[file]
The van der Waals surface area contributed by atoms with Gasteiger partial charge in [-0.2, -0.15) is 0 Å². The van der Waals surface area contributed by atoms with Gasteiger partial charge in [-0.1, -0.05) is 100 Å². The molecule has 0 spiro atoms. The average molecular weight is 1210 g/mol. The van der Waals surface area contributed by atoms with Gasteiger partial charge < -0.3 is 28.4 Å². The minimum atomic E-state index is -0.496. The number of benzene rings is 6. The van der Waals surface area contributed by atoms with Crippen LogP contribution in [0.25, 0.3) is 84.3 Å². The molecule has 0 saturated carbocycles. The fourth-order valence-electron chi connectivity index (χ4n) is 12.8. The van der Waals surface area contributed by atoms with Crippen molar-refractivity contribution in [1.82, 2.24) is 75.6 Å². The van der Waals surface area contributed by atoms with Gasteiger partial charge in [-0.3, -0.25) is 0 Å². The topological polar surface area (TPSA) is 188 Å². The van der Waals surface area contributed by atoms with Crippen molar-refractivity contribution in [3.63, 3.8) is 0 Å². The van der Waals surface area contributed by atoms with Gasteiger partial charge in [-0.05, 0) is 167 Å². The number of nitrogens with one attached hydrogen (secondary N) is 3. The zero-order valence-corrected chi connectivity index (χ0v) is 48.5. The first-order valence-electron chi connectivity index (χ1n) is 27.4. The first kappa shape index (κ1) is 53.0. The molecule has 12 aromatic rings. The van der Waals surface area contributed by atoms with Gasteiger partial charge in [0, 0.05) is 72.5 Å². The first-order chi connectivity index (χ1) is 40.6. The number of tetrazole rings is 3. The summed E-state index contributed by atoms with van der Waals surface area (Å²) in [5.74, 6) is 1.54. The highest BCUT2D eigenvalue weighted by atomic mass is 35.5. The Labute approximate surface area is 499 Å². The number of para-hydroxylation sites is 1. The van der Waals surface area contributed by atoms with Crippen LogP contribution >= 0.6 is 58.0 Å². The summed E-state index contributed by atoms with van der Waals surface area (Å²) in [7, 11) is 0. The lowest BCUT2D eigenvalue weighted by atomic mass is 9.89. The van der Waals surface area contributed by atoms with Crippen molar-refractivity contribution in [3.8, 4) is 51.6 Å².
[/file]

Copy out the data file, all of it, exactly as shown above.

The van der Waals surface area contributed by atoms with Gasteiger partial charge in [-0.2, -0.15) is 0 Å². The van der Waals surface area contributed by atoms with Gasteiger partial charge in [-0.1, -0.05) is 100 Å². The molecule has 0 spiro atoms. The average molecular weight is 1210 g/mol. The van der Waals surface area contributed by atoms with Gasteiger partial charge < -0.3 is 28.4 Å². The minimum atomic E-state index is -0.496. The number of benzene rings is 6. The van der Waals surface area contributed by atoms with Crippen LogP contribution in [0.25, 0.3) is 84.3 Å². The molecule has 0 saturated carbocycles. The fourth-order valence-electron chi connectivity index (χ4n) is 12.8. The van der Waals surface area contributed by atoms with Crippen molar-refractivity contribution in [1.82, 2.24) is 75.6 Å². The van der Waals surface area contributed by atoms with Gasteiger partial charge in [-0.3, -0.25) is 0 Å². The topological polar surface area (TPSA) is 188 Å². The van der Waals surface area contributed by atoms with Crippen molar-refractivity contribution in [3.63, 3.8) is 0 Å². The van der Waals surface area contributed by atoms with Gasteiger partial charge in [-0.05, 0) is 167 Å². The number of nitrogens with one attached hydrogen (secondary N) is 3. The zero-order valence-corrected chi connectivity index (χ0v) is 48.5. The first-order valence-electron chi connectivity index (χ1n) is 27.4. The first kappa shape index (κ1) is 53.0. The molecule has 12 aromatic rings. The van der Waals surface area contributed by atoms with Gasteiger partial charge in [0, 0.05) is 72.5 Å². The first-order chi connectivity index (χ1) is 40.6. The number of tetrazole rings is 3. The summed E-state index contributed by atoms with van der Waals surface area (Å²) in [5.74, 6) is 1.54. The highest BCUT2D eigenvalue weighted by atomic mass is 35.5. The Labute approximate surface area is 499 Å². The number of para-hydroxylation sites is 1. The van der Waals surface area contributed by atoms with Crippen LogP contribution >= 0.6 is 58.0 Å². The summed E-state index contributed by atoms with van der Waals surface area (Å²) in [7, 11) is 0. The lowest BCUT2D eigenvalue weighted by atomic mass is 9.89. The van der Waals surface area contributed by atoms with Crippen molar-refractivity contribution in [3.8, 4) is 51.6 Å².